A barometer of manufacturing is pointing to fair weather as the BNZ-Business New Zealand performance of manufacturing index for May hit its highest level in nine years.
"It is a stunning result," BNZ economist Doug Steel said. "And we do not say stunning lightly."
Last month's PMI reading of 59.2 was a significant lift from April's already very solid 55.2, and the highest level since June 2004, he said, and a world away from last year's average 50.9 Any reading above 50 indicates activity in the sector is expanding.
"PMI readings do not get much bigger than this, even globally in better times than prevail offshore at present," Steel said.
The JP Morgan World PMI is just 50.6, and Australia's is in contraction territory.
The Canterbury rebuild is a major positive factor, as much of the manufacturing sector's output supplies the construction sector.
Reserve Bank research last year found that a 1 per cent increase in construction requires a 0.4 per cent increase in manufacturing.
There was evidence manufacturing growth was broadening across regions, Steel said. "Canterbury remains the fastest growing region, but all regions are expanding and the annual variation across regions is below its long-term average."
The northern region is at its highest level since November 2010.
All of the PMI's five main sub-indices are in expansion territory, led by new orders which at 63.1 is at its highest level for nearly nine years, followed by production at 60.5.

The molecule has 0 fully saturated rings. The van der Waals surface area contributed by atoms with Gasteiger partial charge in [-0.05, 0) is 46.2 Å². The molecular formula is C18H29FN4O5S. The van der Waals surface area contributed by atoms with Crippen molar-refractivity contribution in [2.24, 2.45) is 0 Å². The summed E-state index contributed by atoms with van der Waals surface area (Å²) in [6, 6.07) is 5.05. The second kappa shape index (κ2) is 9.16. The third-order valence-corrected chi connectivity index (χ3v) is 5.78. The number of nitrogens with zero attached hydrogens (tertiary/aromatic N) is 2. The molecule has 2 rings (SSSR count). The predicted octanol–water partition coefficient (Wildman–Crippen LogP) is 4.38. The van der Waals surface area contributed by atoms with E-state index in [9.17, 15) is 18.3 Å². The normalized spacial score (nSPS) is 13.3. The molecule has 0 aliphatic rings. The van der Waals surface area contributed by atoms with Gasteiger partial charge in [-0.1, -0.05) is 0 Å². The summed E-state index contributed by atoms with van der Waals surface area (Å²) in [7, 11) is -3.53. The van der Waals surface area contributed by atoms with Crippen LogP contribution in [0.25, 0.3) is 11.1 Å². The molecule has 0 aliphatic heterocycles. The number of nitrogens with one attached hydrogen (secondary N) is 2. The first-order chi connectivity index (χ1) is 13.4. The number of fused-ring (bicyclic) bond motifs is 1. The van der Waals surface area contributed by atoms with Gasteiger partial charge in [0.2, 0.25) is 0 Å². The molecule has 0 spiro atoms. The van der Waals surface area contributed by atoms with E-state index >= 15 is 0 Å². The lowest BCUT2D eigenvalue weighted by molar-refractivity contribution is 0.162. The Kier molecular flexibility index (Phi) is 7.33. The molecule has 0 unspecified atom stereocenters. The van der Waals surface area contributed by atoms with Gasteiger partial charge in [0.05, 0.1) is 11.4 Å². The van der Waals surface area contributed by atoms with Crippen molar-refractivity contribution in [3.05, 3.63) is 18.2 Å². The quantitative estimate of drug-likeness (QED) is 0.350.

The survey's employment measure, which has tended to languish, jumped 7.8 points to 55.3, its strongest since November 2007.
Business New Zealand executive director for manufacturing, Catherine Beard, said the mood of the sector was typified by one respondent who said that after five years he now felt confident enough to hire extra staff. Overall, 58 per cent of respondents' comments were positive, the highest proportion this year.
While construction demand was a big part of the overall uplift, Beard said, rising demand in Asia continued to boost the food and beverage sector and NZ manufacturers often enjoyed a cost advantage against Australia, even with the exchange rate now moving against them.
In addition manufacturers are benefiting from improved consumer sentiment. This week's electronic card transactions data recorded a 6.7 per cent rise in spending on durable goods over the past year.
"If there is any potential for nervousness it would be around the Australian economy," she said.
Australia takes nearly half of New Zealand's elaborately transformed manufactured exports.
Beard said a common theme among the negative comments was the exchange rate. Steel said that while there had been some relief over recent weeks as the currency had fallen against the US dollar, the pound sterling and the euro, it was still high by historical standards.
In contrast to the PMI, which is a leading indicator, the rear-view mirror picture from Statistics New Zealand's March quarter economic survey of manufacturing on Monday was more downbeat.
It recorded a 0.6 per cent drop in manufacturers' sales volumes in the quarter, seasonally adjusted, and a scant 0.2 per cent rise in sales by value. But inventories of finished good rose sharply and Steel estimates manufacturing production rose around 1 per cent in the March quarter.